Apart from this blog, I would also like to work on more writing. This is where the dilemma arose. Last year, I tried to do a bit of everything. I wanted to submit every month again, edit Booker’s Seven and/or Eric AND write new pieces – in particular my nano novel. The result of these broad ambitions, coupled with the distractions mentioned above, was a lot of nothing.

I stopped submitting in the late spring, and the only new pieces I really created were here online. As for Booker’s Seven, I gave them a good go, but the feedback I received boils down to this:

For experimental pieces, they are good, with some well-written parts. The exercise was a worthy one, and didn’t fail. However, the stories should be viewed as exercises rather than stories to be polished and submitted … and you should put them away and focus on the latter if you’re serious about getting published. In short, not your best work.

Given that none of the other six writers involved completed the exercise, it’s not going to go anywhere as a project, so I’m going to heed this advice. A couple of them, Robin Hood in particular, are probably salvageable as short stories for submission, but salvageable, not complete as they stand. Others, to be honest, need to be consigned to the “Proof I shouldn’t meddle in this genre” folder.

I decided last year that Eric needed a little longer to ferment before I could bring him out for editing. I’m sticking by that this year.

So, what am I going to do? Well, at the risk of taking on too much, I have two plans for 2013. The first is to take out and look at Phoenix Fire. It was my first ever novel-length draft and has some definite issues. It needs more than tweaking at the edges – I think some serious rewriting is required, and a vicious attack with the editing pencil. However, I’ve let it rest for a couple of years now, and I think it might be time to bring it out and give that a go. Before I start, I’m going to formulate a plan for HOW to edit it, which I’ll hopefully be sharing with you in a week or two.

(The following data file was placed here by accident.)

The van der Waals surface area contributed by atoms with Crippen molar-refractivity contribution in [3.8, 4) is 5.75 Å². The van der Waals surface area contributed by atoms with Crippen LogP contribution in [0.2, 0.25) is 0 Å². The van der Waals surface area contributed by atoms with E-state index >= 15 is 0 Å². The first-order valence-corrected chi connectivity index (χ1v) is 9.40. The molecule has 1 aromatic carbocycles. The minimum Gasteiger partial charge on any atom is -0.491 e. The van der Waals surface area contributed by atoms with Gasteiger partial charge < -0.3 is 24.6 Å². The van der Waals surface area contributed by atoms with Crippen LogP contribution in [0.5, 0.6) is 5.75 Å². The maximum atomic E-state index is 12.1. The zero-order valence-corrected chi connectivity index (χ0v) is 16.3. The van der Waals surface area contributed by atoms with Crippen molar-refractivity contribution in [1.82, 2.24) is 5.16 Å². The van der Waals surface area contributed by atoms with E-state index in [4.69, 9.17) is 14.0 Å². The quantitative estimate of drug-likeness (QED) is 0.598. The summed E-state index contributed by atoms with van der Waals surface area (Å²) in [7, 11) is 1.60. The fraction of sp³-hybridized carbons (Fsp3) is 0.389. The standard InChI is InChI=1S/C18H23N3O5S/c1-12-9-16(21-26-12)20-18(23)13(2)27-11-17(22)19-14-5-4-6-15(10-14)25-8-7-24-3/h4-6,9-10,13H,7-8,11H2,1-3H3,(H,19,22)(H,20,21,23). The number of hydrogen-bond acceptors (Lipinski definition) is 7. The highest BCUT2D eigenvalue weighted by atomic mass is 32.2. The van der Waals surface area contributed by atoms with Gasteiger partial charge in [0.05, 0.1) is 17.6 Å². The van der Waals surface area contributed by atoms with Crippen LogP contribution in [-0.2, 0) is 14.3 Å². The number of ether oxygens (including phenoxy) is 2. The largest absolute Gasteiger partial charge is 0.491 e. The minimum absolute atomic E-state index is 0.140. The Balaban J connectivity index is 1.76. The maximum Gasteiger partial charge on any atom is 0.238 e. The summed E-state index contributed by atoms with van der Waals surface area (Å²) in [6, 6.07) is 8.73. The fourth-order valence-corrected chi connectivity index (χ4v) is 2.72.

I don’t want to ditch the idea of submitting altogether, but I think I need something new to submit. I’m also conscious that the stories I write here are very short, and I do want to exercise my ability to sustain a story for more than a few hundred words. So I’d like to try to submit something once a month again, but it might have to be once every two months or a little flexible. I’m hoping that writing to prompts and word counts will help me to write new stories and vary the length I write.

I’ll let you know how it goes, but please leave a comment if you have any suggestions for any of the above, especially how to return to a first draft after a few years away – I don’t want to squander the fresh perspective that time should have given me!


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2012 / 2013: Taking Stock

Given the date, it seems only appropriate that today’s post looks back over the last 12 months and forward over the next 12. Not only is it about to switch from 2012 to 2013, but I am celebrating 31 years on the planet.

WordPress tells me that 600 people have summited Everest this year, and if everyone who achieved that were to read my blog, it would take Everest 19 years to catch up. Which makes me think two things, first 600 people have been to the top of Everest this year? That’s almost two a day, since when was it so achievable? And secondly, it’s a bit depressing to think that my blog has only had 19 times as many views as the highest place on earth – probably in fact, fewer people have seen Elmowrites than the summit of Everest, since most of my visitors come back multiple times. Sigh.


But I’ve been reading about teaching children resilience, and the first lesson is to practise it yourself. So, woohoo, 19 times as many views for my little 1-year-old blog, versus just 600 for a mountain as old as the hills. Take that, Everest!

So, seriously, 2012. In my mind, this has been a year of great change. I’ve from Employed to Kept; Wife to Wife and Mother; Tenant to Homeowner; Wannabe Author to Published Wannabe Author. I wonder, if we were DINKy (Dual Income No Kids) before , are we OIKs (One Income, Kid) now? Basically, over the past year, I’ve switched into a whole new life-stage and become well and truly a Grown Up. I have accidentally embraced this song right on cue and I’m pretty happy about it.

Who knows what 2013 will hold? Hopefully a bit of stability, lots of family time and, of course, as much writing as I can fit in. I’d like to work on more publication, which means a year of writing, editing and submitting. This time next year, Rodney, we’ll be millionaires!